A new muzzle face and crown is important for accuracy as well as having pride in ones work, I set up the barrel on the lathe with a center in the headstock with a dog leg and a cats head to try and get the muzzle to turn true. Nobody ever told me how difficult it is to center something with 3 jaws before using a out of round barrel and a cats head that could probably be cleaned up some. A steady rest with bearings is now on the "to do" list as there is another method I could have used from one of my gunsmithing books that may have been easier and less frustrating than my set up here.
A .302 pin gauge was used as it offered a friction fit in the muzzle to check run out.

Dog leg set up with 30/06 case drilled out for a center installed to protect chamber. 
After I got the barrel as close to true with the BORE as I could I faced the new muzzle cutting from the ID to the OD so as not to risk rolling any material into the bore. I settled on a 11° taper for the new muzzle as this is what most target barrels use.  Part 2 in the works will cover barrel installation and of course the range results. Stay tuned.

Tuesday, January 31, 2017

Butler Creek lens covers or "CYG"....COVER YOUR GL-ASS!

Anybody that knows me in the gun culture context knows I'm not currently a huge user of optics but I do use them. In fact I recently purchased my first "good glass" this past summer with a midway birthday discount and the need to put some good optics on a long range rifle. Oh sure I've had "decent" glass in the past, lots of BSA target scopes which work perfectly fine for the small bore applications I was using them for. A low power Leupold scope on one of my belted magnums and a array of older Weaver "K" series scopes, my favorite being the K2.5x1" I have mounted on my Ruger 77/357.  The "good glass" I purchased this past summer was a higher end Vortex scope and right away I wanted to make sure that the lenses were kept clean and protected. I sought out one product I have used on a few other scopes and think highly of. Butler Creek lens covers....its like floor mats for your don't really think of them but you're glad you have them when you get into some mud or wet weather.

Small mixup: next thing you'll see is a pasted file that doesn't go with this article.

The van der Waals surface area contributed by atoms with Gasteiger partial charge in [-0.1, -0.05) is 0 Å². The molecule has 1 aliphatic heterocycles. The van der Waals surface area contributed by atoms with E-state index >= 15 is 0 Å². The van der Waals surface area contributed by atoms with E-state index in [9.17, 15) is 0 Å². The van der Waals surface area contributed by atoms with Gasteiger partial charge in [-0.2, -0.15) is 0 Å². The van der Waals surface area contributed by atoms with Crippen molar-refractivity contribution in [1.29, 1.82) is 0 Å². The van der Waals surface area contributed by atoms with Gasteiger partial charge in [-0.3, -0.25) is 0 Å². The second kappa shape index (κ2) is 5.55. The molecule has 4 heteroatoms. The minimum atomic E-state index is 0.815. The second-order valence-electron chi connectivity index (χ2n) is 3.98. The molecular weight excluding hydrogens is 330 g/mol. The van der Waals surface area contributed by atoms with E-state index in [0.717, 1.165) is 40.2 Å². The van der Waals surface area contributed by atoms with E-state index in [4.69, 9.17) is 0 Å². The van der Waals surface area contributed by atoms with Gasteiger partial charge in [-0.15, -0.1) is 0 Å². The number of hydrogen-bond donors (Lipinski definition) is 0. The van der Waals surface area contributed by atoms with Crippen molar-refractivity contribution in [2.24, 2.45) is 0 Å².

Eyepiece cover, press the red toggle with your thumb and...

I'm not sure when Butler Creek came out with these handy lens caps/covers but they sure do make a world of difference when you're hunting or "snap shooting".  I recently purchased a objective lens and eyepiece lens cover set made by Butler creek to accommodate my Weaver K2.5x1". In a quick ebay search a "blizzard" objective lens cover in the size I needed (#1) was found for a couple of bucks shipped new in the package. The "blizzard" has a clear or yellow (depending on model) window which will permit use of the scope while the lens is folded down. If you need to use the scope "full range" then you simply flip up the cover and have at it. The thinking is the lens does distort some light and thus where your cross-hairs are might not be where you think they are.  For the eyepiece I went with the red button pop up cap (#9) new from ebay as well, both caps came in combined for under $14 delivered. 

"Sproing" the cover flies open.

Not a super frugal option but you not going to lose these like you would the production bikini type covers or similar home made inner tube scope covers. Not to mention the flip up caps are very fast to use, rugged and reliable. If you spend $100 or $1000 on a scope for your pistol, rifle or what have you then I would suggest you invest a few more bucks in a fool proof method to protect your investment.

"blizzard" objective lens cover allows the shooter to use while still folded down.

Cap flipped up for use of the scopes full range, when not snap shooting or in close.

The view with the front cap down is just a bit darker than if it were up. No readily noticeable distortion though in this application it would not be used pass 100 yards with the .357mag/38spl

Ruger 77/357, the "Hearing Protection Act" and a job well done.